Are you glad 2020 is over? I sure am. I hope we don’t have another year like that again – ever. Let’s do better in 2021. Democracy has survived, but was threatened as never before in our lifetimes. The pandemic continues, but now we have a vaccine. Maybe we’ll be able to focus on the climate crisis now (and let’s hope it’s not too late). As I write this, I don’t know whether Congress (and the President) will come to the rescue of the millions who have or will soon run out of money, and thus have lost or are at risk of losing food, housing and medical care.
Two formalities in the presidential transition process await us. On January 6 Congress will vote on whether to accept the results of the electoral college vote, which was held on December 14 and moved Biden and Harris another step closer to taking office. The two Houses will meet in a joint session; the vice president will open the certificates from the states, in alphabetical order, and the tellers – two each from the House and the Senate – will count the votes – 270 required to win. Just a formality? Let’s take nothing for granted.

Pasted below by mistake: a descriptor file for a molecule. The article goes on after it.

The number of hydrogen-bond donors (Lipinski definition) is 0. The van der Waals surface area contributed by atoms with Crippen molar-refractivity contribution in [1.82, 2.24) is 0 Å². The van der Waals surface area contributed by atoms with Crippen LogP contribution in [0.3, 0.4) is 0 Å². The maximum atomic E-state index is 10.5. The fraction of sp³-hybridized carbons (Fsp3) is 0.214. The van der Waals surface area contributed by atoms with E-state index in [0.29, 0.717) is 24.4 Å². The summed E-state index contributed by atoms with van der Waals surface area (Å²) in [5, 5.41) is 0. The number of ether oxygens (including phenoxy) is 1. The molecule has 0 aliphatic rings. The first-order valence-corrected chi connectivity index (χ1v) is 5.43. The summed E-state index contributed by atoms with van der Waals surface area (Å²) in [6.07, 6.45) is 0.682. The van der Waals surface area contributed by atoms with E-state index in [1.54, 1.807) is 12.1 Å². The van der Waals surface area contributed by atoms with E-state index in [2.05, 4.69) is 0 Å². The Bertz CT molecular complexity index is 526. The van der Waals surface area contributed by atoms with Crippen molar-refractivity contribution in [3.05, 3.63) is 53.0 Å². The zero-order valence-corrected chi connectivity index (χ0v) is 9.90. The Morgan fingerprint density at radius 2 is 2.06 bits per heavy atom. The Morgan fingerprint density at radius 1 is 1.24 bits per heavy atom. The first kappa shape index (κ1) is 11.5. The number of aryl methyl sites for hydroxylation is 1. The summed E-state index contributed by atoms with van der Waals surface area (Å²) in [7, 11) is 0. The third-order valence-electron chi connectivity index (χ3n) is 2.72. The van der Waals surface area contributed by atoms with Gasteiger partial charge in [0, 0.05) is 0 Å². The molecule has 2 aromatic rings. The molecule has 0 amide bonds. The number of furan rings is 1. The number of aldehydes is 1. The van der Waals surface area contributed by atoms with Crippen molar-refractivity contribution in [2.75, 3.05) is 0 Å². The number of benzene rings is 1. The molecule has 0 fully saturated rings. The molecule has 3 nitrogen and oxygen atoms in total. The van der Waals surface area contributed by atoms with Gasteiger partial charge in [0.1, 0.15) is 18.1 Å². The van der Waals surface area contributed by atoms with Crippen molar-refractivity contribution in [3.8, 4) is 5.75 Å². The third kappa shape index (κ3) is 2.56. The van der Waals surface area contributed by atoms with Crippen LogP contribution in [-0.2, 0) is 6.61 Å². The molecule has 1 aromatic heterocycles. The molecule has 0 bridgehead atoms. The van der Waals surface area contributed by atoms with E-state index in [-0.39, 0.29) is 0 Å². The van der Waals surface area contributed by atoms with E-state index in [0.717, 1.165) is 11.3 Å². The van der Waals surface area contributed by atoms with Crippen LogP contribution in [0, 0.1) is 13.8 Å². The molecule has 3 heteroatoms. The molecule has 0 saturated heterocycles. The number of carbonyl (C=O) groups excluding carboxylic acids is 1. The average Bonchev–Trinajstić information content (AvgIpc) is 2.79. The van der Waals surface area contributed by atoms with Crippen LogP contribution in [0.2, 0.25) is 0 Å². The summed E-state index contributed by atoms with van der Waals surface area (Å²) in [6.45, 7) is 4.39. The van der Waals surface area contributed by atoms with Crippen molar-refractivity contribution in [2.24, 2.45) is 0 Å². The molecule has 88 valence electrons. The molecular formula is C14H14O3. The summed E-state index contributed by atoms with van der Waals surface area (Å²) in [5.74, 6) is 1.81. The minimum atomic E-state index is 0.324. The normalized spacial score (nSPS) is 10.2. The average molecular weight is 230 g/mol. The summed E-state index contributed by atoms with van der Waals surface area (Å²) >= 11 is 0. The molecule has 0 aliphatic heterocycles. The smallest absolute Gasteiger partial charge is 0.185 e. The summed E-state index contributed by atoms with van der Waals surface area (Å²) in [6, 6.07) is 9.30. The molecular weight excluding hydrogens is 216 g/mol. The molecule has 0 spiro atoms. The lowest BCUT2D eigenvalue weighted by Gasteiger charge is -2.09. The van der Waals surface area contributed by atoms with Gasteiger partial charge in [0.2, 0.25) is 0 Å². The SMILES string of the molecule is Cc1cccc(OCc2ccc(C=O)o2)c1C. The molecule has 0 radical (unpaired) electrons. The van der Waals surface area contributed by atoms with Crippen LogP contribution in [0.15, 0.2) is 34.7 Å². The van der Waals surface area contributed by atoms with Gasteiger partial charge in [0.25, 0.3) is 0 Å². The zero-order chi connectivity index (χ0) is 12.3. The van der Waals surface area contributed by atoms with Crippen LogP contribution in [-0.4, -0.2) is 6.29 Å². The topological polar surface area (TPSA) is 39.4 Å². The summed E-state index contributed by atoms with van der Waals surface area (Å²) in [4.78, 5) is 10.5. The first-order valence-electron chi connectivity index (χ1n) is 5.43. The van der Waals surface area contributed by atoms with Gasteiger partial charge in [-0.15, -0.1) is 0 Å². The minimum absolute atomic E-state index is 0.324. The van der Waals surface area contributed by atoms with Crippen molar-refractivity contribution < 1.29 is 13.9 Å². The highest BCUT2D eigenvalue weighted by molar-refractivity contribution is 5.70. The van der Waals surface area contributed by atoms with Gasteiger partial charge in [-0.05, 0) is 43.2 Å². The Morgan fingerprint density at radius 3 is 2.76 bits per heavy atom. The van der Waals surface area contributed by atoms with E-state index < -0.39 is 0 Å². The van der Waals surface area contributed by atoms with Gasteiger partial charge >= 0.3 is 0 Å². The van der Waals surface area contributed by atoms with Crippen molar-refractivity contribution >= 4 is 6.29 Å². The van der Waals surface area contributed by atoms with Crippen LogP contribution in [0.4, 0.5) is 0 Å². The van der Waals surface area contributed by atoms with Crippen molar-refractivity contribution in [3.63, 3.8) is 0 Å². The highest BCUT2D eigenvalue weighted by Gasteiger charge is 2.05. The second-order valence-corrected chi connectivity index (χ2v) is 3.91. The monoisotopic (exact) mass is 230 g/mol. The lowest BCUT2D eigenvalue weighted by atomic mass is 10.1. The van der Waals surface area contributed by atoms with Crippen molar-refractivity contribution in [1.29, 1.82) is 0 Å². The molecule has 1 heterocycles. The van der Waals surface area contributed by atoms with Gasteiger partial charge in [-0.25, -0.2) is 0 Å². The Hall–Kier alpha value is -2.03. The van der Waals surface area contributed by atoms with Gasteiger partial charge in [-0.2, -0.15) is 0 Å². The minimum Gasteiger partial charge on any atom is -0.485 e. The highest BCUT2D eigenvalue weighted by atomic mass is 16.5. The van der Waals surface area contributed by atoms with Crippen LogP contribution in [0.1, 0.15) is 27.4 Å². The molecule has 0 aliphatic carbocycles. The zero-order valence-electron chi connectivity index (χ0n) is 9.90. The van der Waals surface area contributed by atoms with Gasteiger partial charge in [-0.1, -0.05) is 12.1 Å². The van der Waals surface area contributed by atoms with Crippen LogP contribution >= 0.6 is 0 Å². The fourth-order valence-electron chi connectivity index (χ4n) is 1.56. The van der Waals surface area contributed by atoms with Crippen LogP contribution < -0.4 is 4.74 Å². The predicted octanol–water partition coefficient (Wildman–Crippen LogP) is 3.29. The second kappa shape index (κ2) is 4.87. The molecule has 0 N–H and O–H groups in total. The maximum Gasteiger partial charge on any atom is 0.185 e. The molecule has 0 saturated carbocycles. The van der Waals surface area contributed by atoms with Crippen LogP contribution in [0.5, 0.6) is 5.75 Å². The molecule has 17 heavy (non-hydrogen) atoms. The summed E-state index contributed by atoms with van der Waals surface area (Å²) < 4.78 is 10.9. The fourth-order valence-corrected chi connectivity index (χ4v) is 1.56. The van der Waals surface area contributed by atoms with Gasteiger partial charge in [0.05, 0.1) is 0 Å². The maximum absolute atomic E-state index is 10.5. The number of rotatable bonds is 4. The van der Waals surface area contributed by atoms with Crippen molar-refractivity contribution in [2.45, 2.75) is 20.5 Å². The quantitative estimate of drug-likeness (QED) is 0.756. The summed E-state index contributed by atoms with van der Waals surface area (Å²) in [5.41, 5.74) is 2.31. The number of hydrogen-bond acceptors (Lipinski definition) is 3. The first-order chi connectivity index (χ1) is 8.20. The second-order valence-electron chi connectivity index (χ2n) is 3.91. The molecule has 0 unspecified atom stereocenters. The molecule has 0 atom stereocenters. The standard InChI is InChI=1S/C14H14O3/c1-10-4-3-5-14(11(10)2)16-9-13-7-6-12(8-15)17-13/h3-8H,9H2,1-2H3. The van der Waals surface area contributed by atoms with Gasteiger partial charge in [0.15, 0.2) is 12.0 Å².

After the result is announced, objections are possible – in writing, signed by at least one Senator and one House member. For an objection to prevail it must obtain a majority vote from both the House and the Senate. If an objection is rejected, can the objectors go to court? (What a ridiculous idea!) And then, let us assume, on to January 20, Inauguration Day (and we all live happily ever after?).
2020 in the United States was a year of polarization among us, especially with respect to the presidential election and the issues and candidates involved. In 2021 can we again recognize that we are one people (“one nation, indivisible”)? Can we recognize the new year as a good time to try to connect (or reconnect) with those (family, neighbors, co-workers, co-religionists, person next to us on the bus) whose views are different from ours? I’ve been thinking of a high school classmate, I’ll call “Paul,” whom I haven’t seen since we graduated sixty years ago. We were good friends during junior and senior high. In preparation for our high school class’s 60th reunion (subsequently postponed from September 2020 to September 2021) I tracked him down and tried to reconnect. I received a very short email response, indicating that we were about 180° apart politically. Should I forget him or try again?